Foods may not be spicy this Eid


Noman Mosharef :
In the wake of recent developments, particularly the surge in the value of the dollar against the Taka, coupled with disruptions in spice imports, the market has been witnessing unprecedented fluctuations just ahead of Eid.

Over the past week, the prices of essential spices such as cumin, cardamom, and cloves have surged by Tk 50 per kg, despite these commodities being imported several months prior.

According to customs authorities, there is no shortage of spices in the market due to ample import reserves meeting the demand.

The price of cardamom has been spiraling upwards for the past two months, attributed to dwindling imports from India.

From a modest Tk 2,000 per kg, the price has skyrocketed to Tk 4,000, alarming both consumers and wholesalers alike.

This surge has not spared other spices, with wholesalers hiking prices of cumin, cloves, cinnamon, pepper, and jaitri (mace), citing various justifications.

Liton Das, proprietor of M/s Unique Enterprise in Khatungonj, Chattogram, noted a significant rise in wholesale prices of cumin and pepper by Tk 5-12 per kg.

Meanwhile, Nurul Azim Munna, owner of M/s Amena Traders, also in Khatungonj, pointed to disruptions in spice imports due to the dollar crisis and price fluctuations.


Statistics from the Chattogram Customs House reveal substantial imports of cardamom, cumin, cloves, and pepper in the first five months of the year, surpassing last year’s figures.

Despite this, Mohammad Najiur Rahman Mia, Joint Commissioner of Chittagong Custom House, assures expedited customs clearance to prevent artificial market crises.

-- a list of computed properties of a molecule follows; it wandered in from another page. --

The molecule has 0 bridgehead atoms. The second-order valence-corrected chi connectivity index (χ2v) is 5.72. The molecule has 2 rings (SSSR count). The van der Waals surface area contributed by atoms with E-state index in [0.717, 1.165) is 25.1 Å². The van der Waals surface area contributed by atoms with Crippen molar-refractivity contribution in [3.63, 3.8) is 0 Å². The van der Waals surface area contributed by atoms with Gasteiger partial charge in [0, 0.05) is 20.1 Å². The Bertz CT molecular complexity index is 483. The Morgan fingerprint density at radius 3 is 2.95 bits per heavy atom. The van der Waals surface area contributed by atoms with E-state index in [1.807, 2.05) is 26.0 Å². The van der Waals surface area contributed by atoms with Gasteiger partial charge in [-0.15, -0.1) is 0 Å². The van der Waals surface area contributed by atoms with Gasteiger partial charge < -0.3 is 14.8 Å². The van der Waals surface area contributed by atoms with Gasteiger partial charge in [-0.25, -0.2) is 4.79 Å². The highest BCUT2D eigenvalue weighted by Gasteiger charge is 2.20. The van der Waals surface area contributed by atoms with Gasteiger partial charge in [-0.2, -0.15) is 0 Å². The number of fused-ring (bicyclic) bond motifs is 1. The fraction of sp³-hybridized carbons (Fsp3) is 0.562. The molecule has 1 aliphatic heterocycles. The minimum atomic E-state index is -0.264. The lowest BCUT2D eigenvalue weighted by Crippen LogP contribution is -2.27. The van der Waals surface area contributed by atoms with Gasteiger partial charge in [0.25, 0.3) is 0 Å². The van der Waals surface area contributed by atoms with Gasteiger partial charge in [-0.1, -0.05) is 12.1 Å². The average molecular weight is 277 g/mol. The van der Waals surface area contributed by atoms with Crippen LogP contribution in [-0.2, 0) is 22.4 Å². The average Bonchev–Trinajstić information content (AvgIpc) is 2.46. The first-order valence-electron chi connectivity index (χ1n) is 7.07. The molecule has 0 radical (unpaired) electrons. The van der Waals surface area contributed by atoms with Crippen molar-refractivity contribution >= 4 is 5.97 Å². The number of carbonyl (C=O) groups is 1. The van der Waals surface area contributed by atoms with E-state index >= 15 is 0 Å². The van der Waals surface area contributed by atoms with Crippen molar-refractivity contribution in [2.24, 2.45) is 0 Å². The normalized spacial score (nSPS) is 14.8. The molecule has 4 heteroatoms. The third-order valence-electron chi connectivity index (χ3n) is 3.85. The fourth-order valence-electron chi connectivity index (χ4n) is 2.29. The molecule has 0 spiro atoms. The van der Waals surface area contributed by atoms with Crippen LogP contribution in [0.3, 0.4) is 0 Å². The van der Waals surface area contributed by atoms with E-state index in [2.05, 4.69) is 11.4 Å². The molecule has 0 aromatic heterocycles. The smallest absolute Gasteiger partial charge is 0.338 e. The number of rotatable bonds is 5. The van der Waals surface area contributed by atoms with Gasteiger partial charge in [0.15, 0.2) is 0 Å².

Bangladesh heavily relies on imports from countries like India, Indonesia, China, Vietnam, and Guatemala for spices such as cumin, cardamom, cloves, and cinnamon.

While production issues in these nations have historically affected supply, the recent surge in the dollar’s value against the rupee has compounded the situation.

Amar Kanti Das, vice-president of Bangladesh Spice Traders Association, highlighted the country’s dependency on India for cumin and cardamom, emphasizing the impact of shortages in the Indian market.

Similarly, Raisa Mahbub, vice president of Chattogram Chamber of Commerce, emphasized the market’s vulnerability to export dynamics and the escalating dollar prices.

The recent decision by Bangladesh Bank to fix the dollar’s price at Tk 117, up from Tk 110, underscores the economic challenges facing the nation.

As the spice market braces itself for the forthcoming Eid-ul-Azha, stakeholders are urged to collaborate to mitigate the impact of these factors and stabilize prices for consumers nationwide.